Ken Giam grew up with a sister who had a mental disability, and the challenges she faced are the main reason why he made a last-minute decision to run for a seat on city council this week.
The owner of Premier Cabs and Grizzly Bear Taxi said if elected on Oct. 15, he would make disability issues his top priority during his term.
“I feel there isn’t enough that’s being done to help people with mental or physical disabilities,” he said.
“People still have a stigma against people with disabilities.”
Giam didn’t have any specific examples of how he wants to help disabled people in Whitehorse. But he does have the energy and passion to listen to them and find ways to help, he said.
“I know that I’m not going to be a cure-all, but I’m going to try my best to be a voice,” he added.
And when other issues come up before city council, he’ll put the same energy and passion into addressing those, too, he said.
If elected, Giam also wants to see the City of Whitehorse’s bylaw staff take sensitivity training courses. It would help them come across as friendlier people, he said.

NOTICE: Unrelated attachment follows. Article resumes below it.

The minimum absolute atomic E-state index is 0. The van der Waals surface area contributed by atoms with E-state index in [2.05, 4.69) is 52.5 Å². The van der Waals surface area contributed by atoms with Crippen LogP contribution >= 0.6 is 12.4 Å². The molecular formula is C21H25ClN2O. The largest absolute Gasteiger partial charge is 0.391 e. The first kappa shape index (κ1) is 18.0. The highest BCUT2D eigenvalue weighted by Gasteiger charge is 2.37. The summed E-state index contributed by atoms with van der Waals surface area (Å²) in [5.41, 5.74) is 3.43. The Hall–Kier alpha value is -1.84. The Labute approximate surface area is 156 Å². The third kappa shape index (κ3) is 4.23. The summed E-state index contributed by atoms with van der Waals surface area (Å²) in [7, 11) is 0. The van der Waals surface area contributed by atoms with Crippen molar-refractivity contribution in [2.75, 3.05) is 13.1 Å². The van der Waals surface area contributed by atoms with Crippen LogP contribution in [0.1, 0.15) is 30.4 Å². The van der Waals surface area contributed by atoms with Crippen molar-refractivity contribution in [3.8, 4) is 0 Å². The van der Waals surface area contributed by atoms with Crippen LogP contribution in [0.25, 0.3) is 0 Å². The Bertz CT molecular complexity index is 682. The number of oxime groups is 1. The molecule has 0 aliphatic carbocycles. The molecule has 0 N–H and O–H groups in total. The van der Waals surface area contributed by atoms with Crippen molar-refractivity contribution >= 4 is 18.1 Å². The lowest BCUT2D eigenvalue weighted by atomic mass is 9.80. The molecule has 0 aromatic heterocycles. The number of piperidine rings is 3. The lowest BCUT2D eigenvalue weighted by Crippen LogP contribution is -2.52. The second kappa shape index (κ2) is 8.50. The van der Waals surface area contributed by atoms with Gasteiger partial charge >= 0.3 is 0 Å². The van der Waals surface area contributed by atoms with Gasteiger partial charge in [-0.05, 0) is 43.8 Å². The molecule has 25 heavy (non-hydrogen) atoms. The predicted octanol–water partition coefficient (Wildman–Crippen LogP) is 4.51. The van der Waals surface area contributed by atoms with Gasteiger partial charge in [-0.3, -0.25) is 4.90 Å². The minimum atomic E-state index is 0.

“I’ve personally dealt with a lot of those (enforcement) officers,” he said. “And I’ve always felt, after interacting with them, that it would make Whitehorse a better place if they adopted less intrusive measures. Some are very professional but some are very intrusive.”
Giam has also worked for the Saskatchewan Human Rights Commission, investigating claims of discrimination against people with disabilities.
In Nunavut, he worked as a social worker in Iqaluit, Cambridge Bay and Kugluktuk for several years.
He moved to the Yukon in 2001 and did social work in Pelly Crossing and Ross River before moving to Whitehorse in 2005.
He started his taxi company two years later.
“We’re blessed and now we want to give back,” he said, referring to himself and his wife.
Twenty-two other candidates are running for six councillor positions.
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